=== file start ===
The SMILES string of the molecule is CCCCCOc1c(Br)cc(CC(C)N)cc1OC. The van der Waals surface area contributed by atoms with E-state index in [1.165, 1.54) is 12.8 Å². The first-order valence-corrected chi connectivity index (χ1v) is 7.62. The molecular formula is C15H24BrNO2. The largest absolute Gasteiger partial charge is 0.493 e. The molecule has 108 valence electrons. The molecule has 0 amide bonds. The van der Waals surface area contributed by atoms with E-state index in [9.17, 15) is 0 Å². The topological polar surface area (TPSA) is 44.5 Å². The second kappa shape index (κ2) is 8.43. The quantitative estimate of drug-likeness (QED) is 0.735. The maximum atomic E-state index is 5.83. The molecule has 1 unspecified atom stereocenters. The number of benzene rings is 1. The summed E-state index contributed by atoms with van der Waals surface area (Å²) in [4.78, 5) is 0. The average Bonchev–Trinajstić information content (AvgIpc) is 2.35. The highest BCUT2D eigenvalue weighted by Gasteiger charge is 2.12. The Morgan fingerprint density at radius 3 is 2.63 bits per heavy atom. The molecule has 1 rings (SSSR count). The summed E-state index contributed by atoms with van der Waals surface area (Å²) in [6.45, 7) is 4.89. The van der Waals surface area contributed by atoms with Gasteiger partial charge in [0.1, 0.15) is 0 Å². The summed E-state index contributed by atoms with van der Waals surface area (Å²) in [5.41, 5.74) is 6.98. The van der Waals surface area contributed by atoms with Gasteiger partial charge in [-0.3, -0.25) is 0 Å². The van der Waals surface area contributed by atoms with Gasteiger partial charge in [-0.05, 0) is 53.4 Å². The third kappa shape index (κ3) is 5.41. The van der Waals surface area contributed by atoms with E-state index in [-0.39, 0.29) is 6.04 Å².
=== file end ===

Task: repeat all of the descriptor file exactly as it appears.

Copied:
The SMILES string of the molecule is CCCCCOc1c(Br)cc(CC(C)N)cc1OC. The van der Waals surface area contributed by atoms with E-state index in [1.165, 1.54) is 12.8 Å². The first-order valence-corrected chi connectivity index (χ1v) is 7.62. The molecular formula is C15H24BrNO2. The largest absolute Gasteiger partial charge is 0.493 e. The molecule has 108 valence electrons. The molecule has 0 amide bonds. The van der Waals surface area contributed by atoms with E-state index in [9.17, 15) is 0 Å². The topological polar surface area (TPSA) is 44.5 Å². The second kappa shape index (κ2) is 8.43. The quantitative estimate of drug-likeness (QED) is 0.735. The maximum atomic E-state index is 5.83. The molecule has 1 unspecified atom stereocenters. The number of benzene rings is 1. The summed E-state index contributed by atoms with van der Waals surface area (Å²) in [4.78, 5) is 0. The average Bonchev–Trinajstić information content (AvgIpc) is 2.35. The highest BCUT2D eigenvalue weighted by Gasteiger charge is 2.12. The Morgan fingerprint density at radius 3 is 2.63 bits per heavy atom. The molecule has 1 rings (SSSR count). The summed E-state index contributed by atoms with van der Waals surface area (Å²) in [6.45, 7) is 4.89. The van der Waals surface area contributed by atoms with Gasteiger partial charge in [0.1, 0.15) is 0 Å². The summed E-state index contributed by atoms with van der Waals surface area (Å²) in [5.41, 5.74) is 6.98. The van der Waals surface area contributed by atoms with Gasteiger partial charge in [-0.3, -0.25) is 0 Å². The van der Waals surface area contributed by atoms with Gasteiger partial charge in [-0.05, 0) is 53.4 Å². The third kappa shape index (κ3) is 5.41. The van der Waals surface area contributed by atoms with E-state index in [-0.39, 0.29) is 6.04 Å².